Tuesday, August 26, 2008

Nyam some Yam

Nyam is the Jamaican Patois word for eat. When we were living in Kingston in the 70's, there was a fast food chain that sold nyamburgers instead of hamburgers.

In the just completed Olympics, Usain Bolt's father credited his son's outstanding performance in track and field to yellow yam, which, along with boiled green bananas, is one of my favorite foods.

I googled the words yam bolt and was fascinated to get 395,000 hits. I also googled the words yam bolt father and got 102,000 hits.

Reuters has an article from August 16, titled Bolt's gold down to yam power, father says.

The Jamaica Gleaner has an article from August 25, titled Yellow Yam - Worth its weight in gold.

My sister Marianne sent me the following in an email, titled Suspected PEDs Mailed to JA's Olympic Camp in Beijing/Ja only.
A 200 kilo shipment of suspected Performance Enhancing Drugs (PED) addressed to the Jamaican track team at the Olympic Village was seized by authorities at the Wong Hung Lo docks in Beijing early this morning. Coming on the heels of the disclosure that a member of the JA team has tested positive for a banned substance, the news has rocked the JAAA and cast an even greater pall over the team's preparations for the Games.

Speaking on condition of anonymity, a senior customs inspector told Reuters that suspicions were aroused by the bulky and lumpy shipment which was wrapped in rough, dirty burlap. Stenciled in bold letters on the bag was the address of the Jamaican team at the Village and also the words:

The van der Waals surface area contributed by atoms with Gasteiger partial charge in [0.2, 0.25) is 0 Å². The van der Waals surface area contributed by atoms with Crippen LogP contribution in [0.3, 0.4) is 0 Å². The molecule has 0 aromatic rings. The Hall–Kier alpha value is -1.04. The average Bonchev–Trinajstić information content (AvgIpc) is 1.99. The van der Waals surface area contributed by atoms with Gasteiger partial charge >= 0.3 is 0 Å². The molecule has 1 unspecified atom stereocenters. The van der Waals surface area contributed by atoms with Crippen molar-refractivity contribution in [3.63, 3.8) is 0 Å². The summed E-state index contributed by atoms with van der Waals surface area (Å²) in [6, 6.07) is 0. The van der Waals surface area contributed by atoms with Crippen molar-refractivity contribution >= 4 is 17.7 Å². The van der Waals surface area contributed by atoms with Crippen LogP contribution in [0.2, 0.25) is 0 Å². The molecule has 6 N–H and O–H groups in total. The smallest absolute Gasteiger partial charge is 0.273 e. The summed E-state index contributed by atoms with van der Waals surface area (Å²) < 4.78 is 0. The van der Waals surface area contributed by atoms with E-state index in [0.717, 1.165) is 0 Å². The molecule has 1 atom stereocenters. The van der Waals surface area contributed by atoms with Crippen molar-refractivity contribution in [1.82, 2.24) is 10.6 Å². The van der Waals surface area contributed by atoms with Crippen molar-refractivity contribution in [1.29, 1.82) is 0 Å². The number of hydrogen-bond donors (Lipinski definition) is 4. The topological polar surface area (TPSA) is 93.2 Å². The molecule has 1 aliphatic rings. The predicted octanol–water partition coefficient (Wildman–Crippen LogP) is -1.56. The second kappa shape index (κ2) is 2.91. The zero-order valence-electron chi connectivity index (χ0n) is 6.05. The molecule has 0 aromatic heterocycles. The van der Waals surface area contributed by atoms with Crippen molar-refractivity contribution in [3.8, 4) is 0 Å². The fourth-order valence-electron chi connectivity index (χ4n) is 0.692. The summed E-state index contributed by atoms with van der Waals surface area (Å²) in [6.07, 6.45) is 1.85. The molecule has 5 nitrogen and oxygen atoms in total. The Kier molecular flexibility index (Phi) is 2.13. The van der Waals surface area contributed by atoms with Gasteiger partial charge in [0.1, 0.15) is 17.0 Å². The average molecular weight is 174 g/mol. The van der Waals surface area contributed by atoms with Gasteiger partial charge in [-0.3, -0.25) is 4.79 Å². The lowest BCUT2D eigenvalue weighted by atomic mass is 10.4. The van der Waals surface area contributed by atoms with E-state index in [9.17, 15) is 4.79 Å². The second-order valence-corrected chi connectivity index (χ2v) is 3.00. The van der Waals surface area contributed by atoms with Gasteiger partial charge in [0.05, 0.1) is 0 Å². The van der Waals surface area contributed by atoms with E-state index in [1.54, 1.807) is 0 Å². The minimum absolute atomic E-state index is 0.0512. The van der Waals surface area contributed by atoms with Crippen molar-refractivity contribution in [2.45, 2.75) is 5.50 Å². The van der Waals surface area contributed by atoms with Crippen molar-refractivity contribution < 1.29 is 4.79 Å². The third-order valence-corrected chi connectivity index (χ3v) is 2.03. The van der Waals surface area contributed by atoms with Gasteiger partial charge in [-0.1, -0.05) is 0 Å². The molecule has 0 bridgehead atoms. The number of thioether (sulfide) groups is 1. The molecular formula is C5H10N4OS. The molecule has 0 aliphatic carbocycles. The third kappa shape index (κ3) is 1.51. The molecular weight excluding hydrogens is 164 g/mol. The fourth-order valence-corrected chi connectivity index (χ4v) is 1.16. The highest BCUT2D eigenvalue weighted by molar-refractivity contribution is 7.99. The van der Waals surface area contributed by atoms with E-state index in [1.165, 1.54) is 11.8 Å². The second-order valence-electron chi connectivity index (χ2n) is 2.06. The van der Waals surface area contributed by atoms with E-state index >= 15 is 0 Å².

Upon opening the package, dozens and dozens of a dirty, tubular product was discovered and immediately sent to the WADA lab in Beijing for testing. Chinese customs are certain that they have intercepted a shipment of pure, unprocessed steroids and have put the IAAF and the JAAA on notice that severe action will be taken as soon as WADA confirms their findings.

The picture below is of one of the mystery 'products' from the shipment and was taken at the lab just before testing commenced. We will update this story as soon as there is more to report as indeed the entire world of track and field anxiously awaits WADA's report.

The moral of the story is that if you want to run like lightning you will have to nyam some yam.


Anonymous said...

Loved the article. Can't wait to learn more of the Jamaica Patois phrases and the culture. We have a great jamaican restaraunt here in Greensboro and when I walk in the door I am greeted with whagwon? I have been told to respond with nagwon or evryting eyrie. Cletis

J. Brian McKillop said...

You are making an excellent start in learning patois. Hang around with Billy and you will hear lots of it.